|Arthur (Auston James) shows off the fine art in Art Dog (Chris Bennion)|
|Dog thieves (Kate Jaeger and Allen Galli) steal Mona Woofa (Chris Bennion)|
Sometimes, adults wonder if shows labeled “children’s theater” are ones that are going to bore them while enriching children’s experience, and how they are going to make it through ferrying their children to the event. For almost every production Seattle Children’s Theatre ever puts on stage, that is never the case and there is always much for adults to enjoy and even savor that will just sail over the kids’ heads.
Such is the case of the adorable production, Art Dog, on stage until May 18th. It is a world premiere musical, although it has the feel of a cartoon more than a musical. It’s a cartoon about fine art, dog-style. It’s based on Thacher Hurd’s book, adapted by John Olive with music by Sue Ennis.
With a robust set design by Jennifer Zeyl that features a museum, a city scape, a moving map (a sort of cartoon Google map where GPS can track vehicles), and hidden graffiti, and colorful costuming by Scott Gray, there is much to see and absorb.
We’re introduced to Arthur (Auston James), the museum caretaker, who carefully tends each dog-amended world famous painting in Dogopolis Museum of Art. Each day, he resets all the drifted pieces of art – eyes that have wandered, monkeys that have escaped – back to their rightful place in paintings that remind adults of A Sunday Afternoon on the Island of La Grande Jatte and the Mona Lisa. Here, we discover the Mona Woofa! And one morning, the Mona Woofa has disappeared!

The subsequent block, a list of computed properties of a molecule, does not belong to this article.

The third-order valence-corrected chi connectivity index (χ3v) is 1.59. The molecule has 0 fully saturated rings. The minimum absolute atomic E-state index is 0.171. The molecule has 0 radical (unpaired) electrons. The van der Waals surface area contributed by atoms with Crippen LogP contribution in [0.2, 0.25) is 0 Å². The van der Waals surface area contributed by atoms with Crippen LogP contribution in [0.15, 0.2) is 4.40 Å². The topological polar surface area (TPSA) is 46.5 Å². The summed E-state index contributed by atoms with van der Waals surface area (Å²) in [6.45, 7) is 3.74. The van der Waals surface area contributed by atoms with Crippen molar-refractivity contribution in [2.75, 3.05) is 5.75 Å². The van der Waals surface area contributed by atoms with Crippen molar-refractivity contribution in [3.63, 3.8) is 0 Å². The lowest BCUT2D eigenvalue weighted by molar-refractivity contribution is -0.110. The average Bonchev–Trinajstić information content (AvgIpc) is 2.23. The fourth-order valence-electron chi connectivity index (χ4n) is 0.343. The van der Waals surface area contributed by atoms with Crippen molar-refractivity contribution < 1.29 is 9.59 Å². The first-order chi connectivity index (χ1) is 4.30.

Well, we’ve seen it disappear, at the hands of a couple of dog thieves (Kate Jaeger and Allen Galli). But the museum director (also Kate Jaeger) and a cop (Khanh Doan) think the culprit is Art Dog. Art Dog is actually Arthur, who loves to paint the town each night and would never hurt his favorite painting. So Arthur starts chasing the thieves and the cops start chasing him.
David Duvall plays almost all the music with an enhanced piano and there are many styles of music he’s called to play. The four talented actor/singers have to constantly run to change costumes and characters as the farce gains steam. It’s a fast moving 50 minute production suitable for kids 5 and over, and there are plenty of puns and musical references to keep adults fully enjoying themselves.
For more information, go to www.sct.org or call 206-441-3322.